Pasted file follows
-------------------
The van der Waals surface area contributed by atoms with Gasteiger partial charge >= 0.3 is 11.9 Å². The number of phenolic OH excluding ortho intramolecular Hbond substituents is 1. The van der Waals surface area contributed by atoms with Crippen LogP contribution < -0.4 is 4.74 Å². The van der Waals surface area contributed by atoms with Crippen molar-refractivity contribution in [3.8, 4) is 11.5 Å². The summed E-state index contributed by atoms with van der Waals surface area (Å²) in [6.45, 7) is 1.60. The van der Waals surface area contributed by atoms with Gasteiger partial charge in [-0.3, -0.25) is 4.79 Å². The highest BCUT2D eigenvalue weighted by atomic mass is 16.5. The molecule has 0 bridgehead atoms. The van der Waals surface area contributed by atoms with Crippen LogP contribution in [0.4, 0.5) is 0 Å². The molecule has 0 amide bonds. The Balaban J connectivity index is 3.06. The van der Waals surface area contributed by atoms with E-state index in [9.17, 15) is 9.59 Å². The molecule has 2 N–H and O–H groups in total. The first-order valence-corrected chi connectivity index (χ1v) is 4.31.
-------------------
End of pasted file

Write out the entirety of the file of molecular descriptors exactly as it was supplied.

The van der Waals surface area contributed by atoms with Gasteiger partial charge >= 0.3 is 11.9 Å². The number of phenolic OH excluding ortho intramolecular Hbond substituents is 1. The van der Waals surface area contributed by atoms with Crippen LogP contribution < -0.4 is 4.74 Å². The van der Waals surface area contributed by atoms with Crippen molar-refractivity contribution in [3.8, 4) is 11.5 Å². The summed E-state index contributed by atoms with van der Waals surface area (Å²) in [6.45, 7) is 1.60. The van der Waals surface area contributed by atoms with Gasteiger partial charge in [-0.3, -0.25) is 4.79 Å². The highest BCUT2D eigenvalue weighted by atomic mass is 16.5. The molecule has 0 bridgehead atoms. The van der Waals surface area contributed by atoms with Crippen LogP contribution in [0.4, 0.5) is 0 Å². The molecule has 0 amide bonds. The Balaban J connectivity index is 3.06. The van der Waals surface area contributed by atoms with E-state index in [9.17, 15) is 9.59 Å². The molecule has 2 N–H and O–H groups in total. The first-order valence-corrected chi connectivity index (χ1v) is 4.31.